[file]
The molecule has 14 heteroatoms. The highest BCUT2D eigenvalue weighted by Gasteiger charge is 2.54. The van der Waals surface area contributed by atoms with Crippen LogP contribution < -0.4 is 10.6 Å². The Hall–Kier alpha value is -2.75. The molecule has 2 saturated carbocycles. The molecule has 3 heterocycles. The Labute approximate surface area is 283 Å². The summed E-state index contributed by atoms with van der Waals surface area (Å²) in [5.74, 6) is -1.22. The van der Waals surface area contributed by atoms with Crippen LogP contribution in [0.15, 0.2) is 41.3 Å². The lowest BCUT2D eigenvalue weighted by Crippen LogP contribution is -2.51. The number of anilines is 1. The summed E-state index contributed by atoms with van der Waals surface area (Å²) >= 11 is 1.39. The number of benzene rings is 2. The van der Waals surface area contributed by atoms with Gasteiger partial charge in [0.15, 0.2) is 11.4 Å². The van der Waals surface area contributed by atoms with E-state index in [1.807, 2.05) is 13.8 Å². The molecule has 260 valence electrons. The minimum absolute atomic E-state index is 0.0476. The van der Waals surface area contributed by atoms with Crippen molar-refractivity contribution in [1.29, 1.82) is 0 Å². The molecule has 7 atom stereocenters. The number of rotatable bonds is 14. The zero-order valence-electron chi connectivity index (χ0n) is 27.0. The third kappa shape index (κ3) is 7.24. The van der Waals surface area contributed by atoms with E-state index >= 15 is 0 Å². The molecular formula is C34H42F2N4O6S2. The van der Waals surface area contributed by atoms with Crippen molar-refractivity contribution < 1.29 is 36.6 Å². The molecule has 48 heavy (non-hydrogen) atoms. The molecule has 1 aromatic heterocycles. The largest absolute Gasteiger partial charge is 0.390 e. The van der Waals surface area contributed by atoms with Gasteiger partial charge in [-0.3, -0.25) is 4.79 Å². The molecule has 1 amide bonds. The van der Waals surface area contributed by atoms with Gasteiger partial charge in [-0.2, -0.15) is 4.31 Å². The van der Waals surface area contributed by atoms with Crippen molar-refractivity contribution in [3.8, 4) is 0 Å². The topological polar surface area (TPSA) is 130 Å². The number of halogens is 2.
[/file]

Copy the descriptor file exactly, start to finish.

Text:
The molecule has 14 heteroatoms. The highest BCUT2D eigenvalue weighted by Gasteiger charge is 2.54. The van der Waals surface area contributed by atoms with Crippen LogP contribution < -0.4 is 10.6 Å². The Hall–Kier alpha value is -2.75. The molecule has 2 saturated carbocycles. The molecule has 3 heterocycles. The Labute approximate surface area is 283 Å². The summed E-state index contributed by atoms with van der Waals surface area (Å²) in [5.74, 6) is -1.22. The van der Waals surface area contributed by atoms with Crippen LogP contribution in [0.15, 0.2) is 41.3 Å². The lowest BCUT2D eigenvalue weighted by Crippen LogP contribution is -2.51. The number of anilines is 1. The summed E-state index contributed by atoms with van der Waals surface area (Å²) >= 11 is 1.39. The number of benzene rings is 2. The van der Waals surface area contributed by atoms with Gasteiger partial charge in [0.15, 0.2) is 11.4 Å². The van der Waals surface area contributed by atoms with E-state index in [1.807, 2.05) is 13.8 Å². The molecule has 260 valence electrons. The minimum absolute atomic E-state index is 0.0476. The van der Waals surface area contributed by atoms with Crippen molar-refractivity contribution in [1.29, 1.82) is 0 Å². The molecule has 7 atom stereocenters. The number of rotatable bonds is 14. The zero-order valence-electron chi connectivity index (χ0n) is 27.0. The third kappa shape index (κ3) is 7.24. The van der Waals surface area contributed by atoms with E-state index >= 15 is 0 Å². The molecular formula is C34H42F2N4O6S2. The van der Waals surface area contributed by atoms with Crippen molar-refractivity contribution < 1.29 is 36.6 Å². The molecule has 48 heavy (non-hydrogen) atoms. The molecule has 1 aromatic heterocycles. The largest absolute Gasteiger partial charge is 0.390 e. The van der Waals surface area contributed by atoms with Gasteiger partial charge in [-0.3, -0.25) is 4.79 Å². The molecule has 1 amide bonds. The van der Waals surface area contributed by atoms with Gasteiger partial charge in [-0.2, -0.15) is 4.31 Å². The van der Waals surface area contributed by atoms with Crippen molar-refractivity contribution in [3.8, 4) is 0 Å². The topological polar surface area (TPSA) is 130 Å². The number of halogens is 2.